# Tag Info

## Hot answers tagged computability

3

Yes, there is a c.e. set of Turing degree ${\bf 0}'$ all of whose noncomputability witnesses have Turing degree $\geq_T {\bf 0}'.$ Pick a pairing function $p:\omega\times\omega\to\omega.$ Let $\Sigma:\omega\to\omega$ be the busy beaver function. Take $X$ to be the set of $p(i,j)$ with $j\leq \Sigma(i).$ So $X$ is c.e. and has Turing degree ${\bf 0}'.$ Given ...

3

There's an empty function of each arity: specifically, the empty function of arity $n$ is the partial function $e^n: \subseteq\mathbb{N}^n\rightarrow\mathbb{N}$ whose domain is $\emptyset$. Put another way, its graph $\{(a_1,...,a_n, b): e^n(a_1,...,a_n)\downarrow=b\}$ is $\emptyset$, where "$\downarrow=$" means "is defined and equal to." ...

2

If both $B$ and $C$ were to be recursive, then their characteristic functions $\chi_B$, and $\chi_C$ would be recursive, and thus since $\chi_A = \chi_B + \chi_C$ plus the fact that recursive functions are closed under addition, $\chi_A$ would be recursive and therefore $A$ too. When saying $\chi_A = \chi_B + \chi_C$ I used the fact that $B \cup C = A$ and ...

2

Your judgement is correct, at least one of B or C must be non-recursive, since recursive sets are closed under (finite) union. This is fairly simple to prove, as given a procedure for deciding B and a procedure for deciding C, one can create a procedure for deciding B union C = A that is simply to run the procedure for B and the procedure for C, and return ...

2

Yes, your idea is correct. For $P = \lambda xy.M(Nxy)$ (I renamed the term $P$ to avoid confusion with $F = \lambda xy.y$), you have to consider all the possible applications to two booleans (which are $T$ and $F$), i.e. you have to consider the terms $PTT$, $PTF$, $PFT$ and $PFF$, and $\beta$-reduce them to their normal forms, which are still booleans. In ...

2

No, not at all. Let $f$ be any binary sequence whatsoever and let $g(2n)=f(n), g(2n+1)=0$. Then $g$ is not Martin-Lof random but $\{x:g(x)=1\}$ is exactly as complicated as $\{x:f(x)=1\}$. Non-randomness is not a simplicity condition. Or, put another way, complexity does not imply randomness. (For an extreme type of example of highly-complex but highly-...

2

The most natural way to prove this, in my opinion, is via the "syntactic" approach to computability. Specifically, use the following results: Fact 1: If $\theta(x_1,...,x_n)$ is $\Delta^0_0$ (that is, only uses bounded quantifiers), then the function t_\theta(x_1,...,x_n)=\begin{cases} 1&\mbox{ if }\theta(x_1,...,x_n),\\ 0&\mbox{ ...

2

Your suspicion is right - continuity in your sense, which I'll call "ce-continuity" to avoid confusion, does not imply computability. For example, we have the following: There is a total injective function $f:\mathbb{N}\rightarrow\mathbb{N}$ such that for every c.e. $X$ either $f^{-1}(X)$ is finite or $f^{-1}(X)$ is cofinite. Call such a function ...

2

The result shown by Mikrokosmos is correct. It is not true that $GTT$ $\beta$-reduces to $\lambda xy.xyxTT$. Let us see why. It is true that $N = \lambda xy.xyx$ represent the logical connective $\mathit{AND}$. Indeed, \begin{align} Txy &= (\lambda x'y'.x')xy &&& Fxy &= (\lambda x'y'.y')xy \\ &\to_\beta (\lambda y'.x)y &&&...

1

It is true that $S S (SK)$ you cannot apply any rule of the $SKI$-calculus because, as you correctly said, you do not have enough arguments. But you can feed $S S (SK)$ with enough arbitrary arguments (i.e. variables), to see how it behaves, and so you can give a "functional definition" of $S S (SK)$ (in the style of the other rules of the $SKI$-...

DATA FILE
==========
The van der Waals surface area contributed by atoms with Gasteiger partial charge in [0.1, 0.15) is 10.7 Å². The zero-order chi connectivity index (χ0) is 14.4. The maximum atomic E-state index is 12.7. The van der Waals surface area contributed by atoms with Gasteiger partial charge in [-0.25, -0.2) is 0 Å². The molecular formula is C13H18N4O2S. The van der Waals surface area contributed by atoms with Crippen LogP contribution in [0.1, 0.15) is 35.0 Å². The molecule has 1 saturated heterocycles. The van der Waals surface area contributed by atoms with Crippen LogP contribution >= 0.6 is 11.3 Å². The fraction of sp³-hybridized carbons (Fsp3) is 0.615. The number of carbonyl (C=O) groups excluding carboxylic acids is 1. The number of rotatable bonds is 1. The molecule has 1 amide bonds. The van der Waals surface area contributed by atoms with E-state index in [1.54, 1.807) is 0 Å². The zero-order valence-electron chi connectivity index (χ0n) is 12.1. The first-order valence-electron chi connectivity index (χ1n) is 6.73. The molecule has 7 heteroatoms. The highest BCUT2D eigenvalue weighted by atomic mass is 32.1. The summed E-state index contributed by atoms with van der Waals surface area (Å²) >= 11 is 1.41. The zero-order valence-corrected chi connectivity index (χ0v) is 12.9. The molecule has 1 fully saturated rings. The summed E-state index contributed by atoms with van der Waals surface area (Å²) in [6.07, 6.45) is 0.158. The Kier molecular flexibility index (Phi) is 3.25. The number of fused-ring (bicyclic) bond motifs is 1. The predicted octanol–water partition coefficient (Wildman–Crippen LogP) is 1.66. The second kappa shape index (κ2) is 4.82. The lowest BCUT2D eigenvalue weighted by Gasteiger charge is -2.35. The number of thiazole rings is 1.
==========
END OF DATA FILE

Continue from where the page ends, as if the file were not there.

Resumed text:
1

Suppose that $A$ were recursively enumerable. Define $h(x) = 0$, and define $g$ such that $\phi_{g(x)} = h \circ \phi_x$. Then $g$ is recursive, $\phi_{g(x)}(n) \downarrow$ iff $\phi_x(n) \downarrow$, and whenever $\phi_{g(x)}(n) \downarrow$, we have $\phi_{g(x)}(n) = 0 \leq 2021$. Then consider the set \$B = \{x \in \mathbb{N} | \forall n \in \mathbb{N}, \...

1

If we interpret "(basic) mathematics" as being a human model of various things about "the real world", there is scant reason to believe that taking that basic math to any logical extreme is necessarily a correct indicator of anything at all. Nevertheless, "of course", (some) human beings are interested in how their mental models ...

1

Definitely not, you could not do this without some sort of extra special bit of reasoning. Just because a counter-example might be incomprehensibly large, and algorithmically impossible to produce, the very fact a counter-example exists out there in the abstract world of Mathematics will have very dire and huge consequences. For example, the majority of real ...

1

There is a conjecture: There is no sequence of n consecutive positive integers which contains more primes than the sequence of integers from 2 to n. That's the second Hardy-Littlewood conjecture. And it seems intuitively true, since primes get more and more rare as numbers get larger. But a lengthy calculation (I mean hours but not days of CPU time) shows ...

1

According to https://www.cc.gatech.edu/~rpeng/CS4510_F18/Nov12Reductions.pdf: "Recall that a language L is Turing recognizable if there is a Turing machine that accepts exactly the words in L, but can either reject or loop indefinitely on an input that’s not in L." So just construct a TM that accepts 0, 11, and some other string, but rejects ...

1

Based on the lack of reference provided here and at MO, as well as my own lack of success in finding a reference, I'm going to tentatively say that this particular approach has not appeared as such in print. I'll delete this answer of course if someone supplies a reference in which it appears, but I think at present it's appropriate to move this off the ...

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